6-30-20 KHS Neal Weaver

Kennett Athletic Director Neal Weaver is happy to see limited workouts return for the Eagles. (JAMIE GEMMITI PHOTO)

CONWAY — High school student-athletes received a snippet of good news from the New Hampshire Interscholastic Athletic Association on Thursday. Athletes are allowed to begin summer workouts with a limited number of teammates starting on Wednesday, July 1.

Kennett High Athletic Director Neal Weaver and Athletic Trainer Colby Locke had been working on a phased-in re-entry plan for the Eagles to begin training, which essentially matches up with the NHIAA plan, which was released to all 89 NHIAA members schools Wednesday with recommended guidelines although each school can create its own.

Weaver and Locke have created a plan which allows for “non-contact workouts, focusing on skills and conditioning.”

“From what I can tell, we’re essentially following Gov. (Chris) Sununu’s Phase I and 2 return for amateur and group sports teams,” Weaver said by phone Thursday. “Phase I for us is very much in line with what the NHIAA is recommending, which is great to see.”

The Stay at Home 2.0 N.H. guidelines can be found at tinyurl.com/ya5dxkgw.

Weaver said the plan he and Locke drafted was approved by SAU 9 Superintendent Kevin Richard on Wednesday, calling for “small group workouts with no contact,” on the playing fields at Kennett High.

“We’re going to take it slow with small steps, and be smart and safe in what we do,” Weaver said. “We’ll go with the initial guidelines with groups capped at 10 (student-athletes) with Colby at one time. Social distancing must be followed at all times.”

All workouts under Phase I must be outdoor with each athlete having their own equipment.

Weaver plans to send out an email to all perspective fall athletes to gauge their interest in workouts. For more details, you can contact him at n_weaver@sau9.org.

Weaver explained these will be 75-minute conditioning sessions. Athletes will go through a series of health screening questions each day before starting. They’ll be required to fill out a Google form every day listing their health status. All of the equipment will be disinfected before the next group uses it.

“We’ll start slow since some kids have not been very active,” Weaver said. “We’ll get them going and do it safely.”

The governor’s and NHIAA’s Phase 2 guidance allows for groups of up to 50, including coaches, and states locker rooms may be used.

The NHIAA unveiled an 11-page guideline for phase I and 2 on Thursday.

“The NHIAA Sports Medicine Committee and the NHIAA Council have unanimously approved the document,” the NHIAA website states (tinyurl.com/ybwtx27f). “In addition, the State of New Hampshire Re-opening Task Force has also endorsed the document. We hope that the guidance provided will help our member schools prepare and take the necessary precautions should they choose to engage in workouts this summer and sports in the fall.”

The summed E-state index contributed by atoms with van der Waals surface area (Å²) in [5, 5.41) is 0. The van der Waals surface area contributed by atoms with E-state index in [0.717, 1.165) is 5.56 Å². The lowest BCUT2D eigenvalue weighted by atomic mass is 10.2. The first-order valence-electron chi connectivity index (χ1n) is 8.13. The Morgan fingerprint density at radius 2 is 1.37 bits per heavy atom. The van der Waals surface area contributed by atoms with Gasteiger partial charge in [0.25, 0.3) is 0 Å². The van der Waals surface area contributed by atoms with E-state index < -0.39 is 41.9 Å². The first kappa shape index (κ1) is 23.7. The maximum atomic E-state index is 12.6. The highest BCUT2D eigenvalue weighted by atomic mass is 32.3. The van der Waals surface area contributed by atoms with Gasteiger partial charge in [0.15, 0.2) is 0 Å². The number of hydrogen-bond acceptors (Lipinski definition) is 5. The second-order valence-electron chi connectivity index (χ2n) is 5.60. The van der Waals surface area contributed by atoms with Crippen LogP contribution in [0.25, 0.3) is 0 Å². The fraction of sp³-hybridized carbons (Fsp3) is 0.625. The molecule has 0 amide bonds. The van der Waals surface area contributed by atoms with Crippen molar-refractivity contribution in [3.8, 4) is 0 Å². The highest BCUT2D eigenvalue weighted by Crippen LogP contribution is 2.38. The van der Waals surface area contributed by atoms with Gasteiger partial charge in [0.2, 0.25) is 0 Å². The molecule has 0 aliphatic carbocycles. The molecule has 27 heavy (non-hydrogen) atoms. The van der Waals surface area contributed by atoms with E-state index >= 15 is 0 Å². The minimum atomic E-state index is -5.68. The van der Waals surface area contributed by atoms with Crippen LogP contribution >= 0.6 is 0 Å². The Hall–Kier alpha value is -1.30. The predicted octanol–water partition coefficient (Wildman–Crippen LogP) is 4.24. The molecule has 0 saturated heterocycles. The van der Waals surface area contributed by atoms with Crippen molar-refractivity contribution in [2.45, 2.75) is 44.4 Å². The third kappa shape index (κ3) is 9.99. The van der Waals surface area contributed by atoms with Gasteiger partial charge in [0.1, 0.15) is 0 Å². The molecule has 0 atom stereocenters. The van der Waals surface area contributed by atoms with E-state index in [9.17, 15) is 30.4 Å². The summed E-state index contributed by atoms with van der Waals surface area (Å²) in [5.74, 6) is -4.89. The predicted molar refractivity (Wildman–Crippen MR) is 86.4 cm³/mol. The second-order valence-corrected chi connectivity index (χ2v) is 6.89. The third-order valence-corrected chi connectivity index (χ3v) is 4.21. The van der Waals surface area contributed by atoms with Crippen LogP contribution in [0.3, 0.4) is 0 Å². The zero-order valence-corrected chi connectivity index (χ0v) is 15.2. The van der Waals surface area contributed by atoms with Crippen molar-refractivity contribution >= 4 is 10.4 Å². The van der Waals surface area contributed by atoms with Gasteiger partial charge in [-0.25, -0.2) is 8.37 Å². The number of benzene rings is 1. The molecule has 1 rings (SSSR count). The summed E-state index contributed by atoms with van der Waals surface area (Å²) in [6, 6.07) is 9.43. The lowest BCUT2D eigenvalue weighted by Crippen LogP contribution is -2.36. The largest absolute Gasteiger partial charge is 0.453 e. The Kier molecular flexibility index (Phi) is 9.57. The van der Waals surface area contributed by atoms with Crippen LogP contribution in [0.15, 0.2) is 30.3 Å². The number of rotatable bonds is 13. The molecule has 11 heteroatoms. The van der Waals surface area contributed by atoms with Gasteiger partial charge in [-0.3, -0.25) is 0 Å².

Phase 1 is outdoors only with groups of 10 or less, Phase 2 allows for groups of 50 and indoor activities and, “Phase Three (3) guidelines for practice/competition will be developed in conjunction with current state guidelines, NHIAA sport specific committee’s recommendations and the NHIAA Sports Medicine Committee.”

Under the guidelines in Phase I, “Athletes and staff should arrive to the sporting event already dressed and prepared to participate.

“During training sessions/practices, parents and other spectators are encouraged to remain in their cars in a designated parking area. However, when/if watching from the sidelines or are outside cars in the parking area, they should maintain safe social distance from others.

“Multiple groups are allowed to practice in one large area/field as long as the separate groups do not mix or interact in any way (e.g., no floating of coaches or support staff, and no interaction between athletes of different training groups).

“Staff and athletes should be screened on arrival to each sporting event by asking if the individual: A. Has any symptoms of COVID-19 (see Universal Guidelines for list of potential symptoms) or fever of 100.4 degrees or higher.

“All mouth-based activities often encountered with sporting events shall not be allowed. This includes but is not limited to: spitting, chewing gum, licking fingers, and chewing/spitting sunflower seeds.”

The NHIAA broke sports into three categories from lower to higher risk.

Lower risk: cross country (with staggered starts), track and field, swimming, bowling, golf, tennis, alpine skiing, Nordic skiing (with staggered starts), sideline spirit.

Moderate risk: volleyball, soccer, baseball, softball, ice hockey, field hockey, girl’s lacrosse, gymnastics and bass fishing.

Higher risk: basketball, football, wrestling, spirit and boy’s lacrosse.

The NHIAA also addressed the possibility of an athlete or coach contracting the coronavirus.

“Due to the near-certainty of recurrent outbreaks in the coming months, schools must be prepared for periodic school closures and the possibility of some teams having to isolate for two or more weeks while in-season,” the guideline states. “Each school district should develop policies regarding practice and/or competition during temporary school closures, the cancellation of contests during the regular season and parameters for the cancellation or premature ending to post-season events/competitions.”

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